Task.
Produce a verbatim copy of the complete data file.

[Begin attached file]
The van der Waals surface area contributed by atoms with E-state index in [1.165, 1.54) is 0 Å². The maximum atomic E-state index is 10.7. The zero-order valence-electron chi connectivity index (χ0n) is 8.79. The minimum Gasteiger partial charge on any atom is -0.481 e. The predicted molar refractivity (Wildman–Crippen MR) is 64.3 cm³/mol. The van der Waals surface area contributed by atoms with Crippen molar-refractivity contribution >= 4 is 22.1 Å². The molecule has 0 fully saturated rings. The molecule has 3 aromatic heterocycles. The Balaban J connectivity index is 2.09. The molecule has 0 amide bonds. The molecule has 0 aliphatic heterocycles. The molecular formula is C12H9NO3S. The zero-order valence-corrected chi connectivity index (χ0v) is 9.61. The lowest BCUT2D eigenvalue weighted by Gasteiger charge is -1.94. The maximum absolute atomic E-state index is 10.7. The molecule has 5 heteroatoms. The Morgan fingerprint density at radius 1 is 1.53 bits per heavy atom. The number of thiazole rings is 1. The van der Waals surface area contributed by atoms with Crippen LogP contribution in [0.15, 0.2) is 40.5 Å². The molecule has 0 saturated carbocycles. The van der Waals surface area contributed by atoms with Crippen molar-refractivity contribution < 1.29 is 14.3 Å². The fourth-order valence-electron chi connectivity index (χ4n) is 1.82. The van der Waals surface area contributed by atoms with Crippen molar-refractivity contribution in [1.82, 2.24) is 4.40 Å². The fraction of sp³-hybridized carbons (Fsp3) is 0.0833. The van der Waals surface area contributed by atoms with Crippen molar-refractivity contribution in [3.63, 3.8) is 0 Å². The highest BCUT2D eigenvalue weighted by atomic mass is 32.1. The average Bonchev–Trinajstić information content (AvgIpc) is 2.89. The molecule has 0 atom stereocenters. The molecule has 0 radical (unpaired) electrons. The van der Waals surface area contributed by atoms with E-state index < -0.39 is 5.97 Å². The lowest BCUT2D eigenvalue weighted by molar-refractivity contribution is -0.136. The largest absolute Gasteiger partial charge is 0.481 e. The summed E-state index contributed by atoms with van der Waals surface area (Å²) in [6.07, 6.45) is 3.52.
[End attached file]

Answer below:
The van der Waals surface area contributed by atoms with E-state index in [1.165, 1.54) is 0 Å². The maximum atomic E-state index is 10.7. The zero-order valence-electron chi connectivity index (χ0n) is 8.79. The minimum Gasteiger partial charge on any atom is -0.481 e. The predicted molar refractivity (Wildman–Crippen MR) is 64.3 cm³/mol. The van der Waals surface area contributed by atoms with Crippen molar-refractivity contribution >= 4 is 22.1 Å². The molecule has 0 fully saturated rings. The molecule has 3 aromatic heterocycles. The Balaban J connectivity index is 2.09. The molecule has 0 amide bonds. The molecule has 0 aliphatic heterocycles. The molecular formula is C12H9NO3S. The zero-order valence-corrected chi connectivity index (χ0v) is 9.61. The lowest BCUT2D eigenvalue weighted by Gasteiger charge is -1.94. The maximum absolute atomic E-state index is 10.7. The molecule has 5 heteroatoms. The Morgan fingerprint density at radius 1 is 1.53 bits per heavy atom. The number of thiazole rings is 1. The van der Waals surface area contributed by atoms with Crippen LogP contribution in [0.15, 0.2) is 40.5 Å². The molecule has 0 saturated carbocycles. The van der Waals surface area contributed by atoms with Crippen molar-refractivity contribution < 1.29 is 14.3 Å². The fourth-order valence-electron chi connectivity index (χ4n) is 1.82. The van der Waals surface area contributed by atoms with Crippen molar-refractivity contribution in [1.82, 2.24) is 4.40 Å². The fraction of sp³-hybridized carbons (Fsp3) is 0.0833. The van der Waals surface area contributed by atoms with Crippen molar-refractivity contribution in [3.63, 3.8) is 0 Å². The highest BCUT2D eigenvalue weighted by atomic mass is 32.1. The average Bonchev–Trinajstić information content (AvgIpc) is 2.89. The molecule has 0 atom stereocenters. The molecule has 0 radical (unpaired) electrons. The van der Waals surface area contributed by atoms with E-state index < -0.39 is 5.97 Å². The lowest BCUT2D eigenvalue weighted by molar-refractivity contribution is -0.136. The largest absolute Gasteiger partial charge is 0.481 e. The summed E-state index contributed by atoms with van der Waals surface area (Å²) in [6.07, 6.45) is 3.52.